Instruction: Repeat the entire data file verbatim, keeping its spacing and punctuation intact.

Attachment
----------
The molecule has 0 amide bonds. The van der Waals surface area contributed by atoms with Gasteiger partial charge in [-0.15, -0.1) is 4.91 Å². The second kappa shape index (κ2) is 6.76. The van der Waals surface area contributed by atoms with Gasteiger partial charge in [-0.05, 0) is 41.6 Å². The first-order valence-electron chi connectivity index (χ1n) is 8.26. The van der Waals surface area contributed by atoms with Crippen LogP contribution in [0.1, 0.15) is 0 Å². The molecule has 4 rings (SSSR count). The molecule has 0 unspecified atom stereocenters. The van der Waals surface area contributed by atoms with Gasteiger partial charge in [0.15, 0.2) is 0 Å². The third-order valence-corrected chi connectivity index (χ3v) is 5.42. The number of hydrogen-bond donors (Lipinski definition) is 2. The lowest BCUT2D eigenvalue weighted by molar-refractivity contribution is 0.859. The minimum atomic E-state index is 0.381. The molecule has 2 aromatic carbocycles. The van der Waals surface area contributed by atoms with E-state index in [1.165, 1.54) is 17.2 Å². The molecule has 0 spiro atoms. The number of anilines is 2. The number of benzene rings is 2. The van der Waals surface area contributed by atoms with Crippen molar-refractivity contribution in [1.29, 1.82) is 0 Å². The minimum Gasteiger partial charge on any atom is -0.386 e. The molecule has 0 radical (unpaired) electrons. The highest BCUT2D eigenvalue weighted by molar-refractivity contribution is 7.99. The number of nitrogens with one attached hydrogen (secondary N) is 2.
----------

The molecule has 0 amide bonds. The van der Waals surface area contributed by atoms with Gasteiger partial charge in [-0.15, -0.1) is 4.91 Å². The second kappa shape index (κ2) is 6.76. The van der Waals surface area contributed by atoms with Gasteiger partial charge in [-0.05, 0) is 41.6 Å². The first-order valence-electron chi connectivity index (χ1n) is 8.26. The van der Waals surface area contributed by atoms with Crippen LogP contribution in [0.1, 0.15) is 0 Å². The molecule has 4 rings (SSSR count). The molecule has 0 unspecified atom stereocenters. The van der Waals surface area contributed by atoms with Gasteiger partial charge in [0.15, 0.2) is 0 Å². The third-order valence-corrected chi connectivity index (χ3v) is 5.42. The number of hydrogen-bond donors (Lipinski definition) is 2. The lowest BCUT2D eigenvalue weighted by molar-refractivity contribution is 0.859. The minimum atomic E-state index is 0.381. The molecule has 2 aromatic carbocycles. The van der Waals surface area contributed by atoms with E-state index in [1.165, 1.54) is 17.2 Å². The molecule has 0 spiro atoms. The number of anilines is 2. The number of benzene rings is 2. The van der Waals surface area contributed by atoms with Crippen molar-refractivity contribution in [1.29, 1.82) is 0 Å². The minimum Gasteiger partial charge on any atom is -0.386 e. The molecule has 0 radical (unpaired) electrons. The highest BCUT2D eigenvalue weighted by molar-refractivity contribution is 7.99. The number of nitrogens with one attached hydrogen (secondary N) is 2.